Elizabeth Harris is the recipient of a 2013 PEN/Heim Translation Fund grant for her translation of Antonio Tabucchi’s Tristano Dies. Read her essay on translating Tabucchi’s work here.
from Tristano Dies
… Rosamunda Rosamunda on such a lovely evening I truly am believing it’s fairy dust I’m breathing a thousand voices thousand choices thousand hearts are all rejoicing such happiness is ours such joy beneath the stars Rosamunda if you look at me Rosamunda I’ll your sweetheart be…you like that one?…that’s from my time, when Rosamunda looked at Tristano and the more she looked at him the more he liked her…Rosamunda if you look at me Rosamunda I’ll your sweetheart be…Oh Rosamunda all of my love is for you oh Rosa-munda the more I look at you the more I like you Rosa-mu-u-u-unda’…hearts are all rejoicing such happiness is ours—not that it was so happy back then, it was cold in the mountains, frozen, really, outside, inside, I’ll tell you about it, get comfortable, you’ve got a bit ahead of you, but not too long, don’t worry, rough guess, maybe a month or so, you’ll see, I’ll be gone before the end of August, how was the drive?…it’s not easy finding your way around here with all the twists and turns, I told Frau to be really careful giving directions, I expected you earlier, but I’m sure she did her best to confuse you, not that her Italian isn’t good—it’s better than mine—been here her whole life—but when she doesn’t want to do something she starts turning German, just for spite. You’ll take Daphne’s apartment, tell her I said so.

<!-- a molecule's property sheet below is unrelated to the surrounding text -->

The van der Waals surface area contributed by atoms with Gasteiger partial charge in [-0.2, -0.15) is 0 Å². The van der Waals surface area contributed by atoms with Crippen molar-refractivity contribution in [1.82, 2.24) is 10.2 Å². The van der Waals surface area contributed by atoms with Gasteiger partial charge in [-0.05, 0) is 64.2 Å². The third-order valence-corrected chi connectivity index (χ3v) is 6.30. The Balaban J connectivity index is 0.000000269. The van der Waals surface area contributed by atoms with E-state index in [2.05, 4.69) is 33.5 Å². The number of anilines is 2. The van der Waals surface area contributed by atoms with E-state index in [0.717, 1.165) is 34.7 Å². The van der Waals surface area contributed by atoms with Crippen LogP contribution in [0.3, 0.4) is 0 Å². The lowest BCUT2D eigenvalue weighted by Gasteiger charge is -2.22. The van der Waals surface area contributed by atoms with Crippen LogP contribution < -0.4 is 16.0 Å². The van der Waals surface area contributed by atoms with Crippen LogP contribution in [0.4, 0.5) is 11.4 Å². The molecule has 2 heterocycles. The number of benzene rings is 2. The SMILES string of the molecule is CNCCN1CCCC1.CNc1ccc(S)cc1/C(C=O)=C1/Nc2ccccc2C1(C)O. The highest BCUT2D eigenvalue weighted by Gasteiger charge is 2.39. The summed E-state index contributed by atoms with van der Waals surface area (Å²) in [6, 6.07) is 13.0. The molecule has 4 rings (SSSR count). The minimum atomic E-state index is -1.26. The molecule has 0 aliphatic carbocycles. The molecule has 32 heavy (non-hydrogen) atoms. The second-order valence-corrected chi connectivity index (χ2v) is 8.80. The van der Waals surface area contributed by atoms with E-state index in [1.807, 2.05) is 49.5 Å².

…You know, all told, life’s more what you don’t remember than what you do…Frau popped her head in, not one ripple now, she told me, to show you swam with a woman, and she shut the door again. I don’t know if that was Sunday’s poem or some decree…Frau gets moralistic when there’s work to be done. But what work?—what’s there left to do in this house, and today’s not exactly Sunday, right?…you’ve got to have the memory of an elephant, but that’s not what we men have, who knows, one day maybe they’ll come up with an electronic memory, a card the size of your fingernail that they’ll slip into your brain to record your entire life…Speaking of elephants, of all the creatures of this world and all their funeral rites, I’ve always admired the elephants’ the most, they have this strange way of dying—you know about it? When an elephant feels his time has come he leaves the herd, but not alone, he chooses a companion, and they leave together. They start out across the savannah, often at a trot, depending on how urgent the dying elephant is feeling…and they wander and wander, sometimes kilometers and kilometers, until the dying elephant chooses his place to die, and he goes round and round again, tracing a circle, because he knows it’s time to die, he’s being drawn into death but needs to understand this space, as though he has an appointment, as though he wants to look outside himself, look death in the eye, and tell her, good morning madam death, here I am…of course it’s an imaginary circle, but it helps to “geography” death, if you will…and he’s the only one who can enter this circle, for death’s a private act, extremely private, so no one else can enter except the one who’s dying, and at this point he tells his companion he can leave, goodbye, thanks so much, and the other returns to the herd…I started reading Pascal when I was a young man, I used to like him, especially his Jansenist beliefs, it was all so black and white, so discernible; see, back then, in the mountains, life was black and white, your choices had to be precise, here or there, black or white, but then life teaches you the different shades of gray…But I’ve always liked Pascal’s definition, a sphere whose center is everywhere and whose circumference is nowhere, it reminds me of the elephants…And in a way, this has something to do with why I called you here…like I said, you’ll need to be patient because it’s not quite my time yet, but you knew at once to trot along beside me, to accompany the one who’s dying…I’m the only one who knows my circle, I know when the moment will arrive; it’s true, she chooses the hour, but it’s also true that you have to agree on her choosing you, it’s something she decides but in the end it’s something you decide as well, as if you’d made your choice and were only giving in…For now, let’s trot along together, and while it might seem we’re moving forward, we’re really turning back, because I’m an elephant who’s called you to turn back, but I’m turning back to reach my circle that’s ahead. So for now, just listen and write. When the time comes for us to say goodbye, I’ll let you know.